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Presentation On CODDs Rules

SUBMITTED TO:
Lec. Rajan Manroo SUBMITTED BY: Shallu Puri(76), Shilpa Mahajan(78) MCA 2nd(B).

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CODDs RULES
Dr. E.F. Codd (Edgar Frank Codd), the founder of the relational database systems framed 13 (0 to 12) rules in June 1970,in ACM (Association of Computer Machinery) to define how to determine whether a DBMS is relational and to what extent it is relational. An RDBMS product has to satisfy at least six of the 12 rules of Codd to be accepted as a full-fledged RDBMS.

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Rule 0: Foundation
A relational database management system must use only its relational capabilities to manage the information stored in the database.

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Rule 1: Information
All information in the database should be represented in one and only one way -Namely by values in column positions within rows of tables. Everything within the database exists in tables and is accessed via table access routines.

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Rule 2: Guaranteed Access


This rule is essentially a restatement of the fundamental requirement for primary keys. Every individual scalar value in the database must be logically addressable by specifying the name of the containing table, the name of the containing column and the primary key value of the containing row.

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Rule 3: Comprehensive Data Sub-Language (Contd..)


A relational system may support several languages and various modes of terminal use. However, there must be at least one language whose statements are expressible, having well-defined syntax and ability to support all of the following is comprehensible:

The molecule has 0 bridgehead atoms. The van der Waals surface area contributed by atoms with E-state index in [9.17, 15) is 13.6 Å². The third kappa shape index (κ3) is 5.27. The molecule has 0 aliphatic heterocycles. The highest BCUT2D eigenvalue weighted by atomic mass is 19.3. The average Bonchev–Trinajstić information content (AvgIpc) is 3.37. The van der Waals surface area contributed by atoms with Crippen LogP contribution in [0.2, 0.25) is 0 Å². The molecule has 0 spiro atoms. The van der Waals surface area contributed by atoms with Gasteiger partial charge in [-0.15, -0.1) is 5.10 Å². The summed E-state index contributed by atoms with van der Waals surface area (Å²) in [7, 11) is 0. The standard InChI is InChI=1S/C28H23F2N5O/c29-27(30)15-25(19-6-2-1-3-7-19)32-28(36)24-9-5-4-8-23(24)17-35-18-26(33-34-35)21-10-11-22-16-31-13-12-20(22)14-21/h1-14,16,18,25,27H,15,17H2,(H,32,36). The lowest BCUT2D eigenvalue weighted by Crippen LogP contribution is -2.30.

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data definition

View definition
data manipulation (interactive and by program) integrity constraints Authorization transaction boundaries (begin, commit and rollback).

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Rule 4: View Updating


A View can represent a subset of the data contained in a table. Views can limit the degree of exposure of a table. All views that are theoretically updatable are also updatable by the system . Not only can the user modify data, but so can the RDBMS when the user is not logged-in.

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Rule 5: High Level Insert, Update & Delete


This rule states that insert, update, and delete operations should be supported for any retrievable set rather than just for a single row in a single table. This means that data can be retrieved from a relational database in sets constructed of data from multiple rows and/or multiple tables. The user should be able to modify several tables by modifying the view to which they act as base tables.
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Rule 6: Physical Data Independence


The ability to change the physical schema without changing the logical schema is called physical data independence.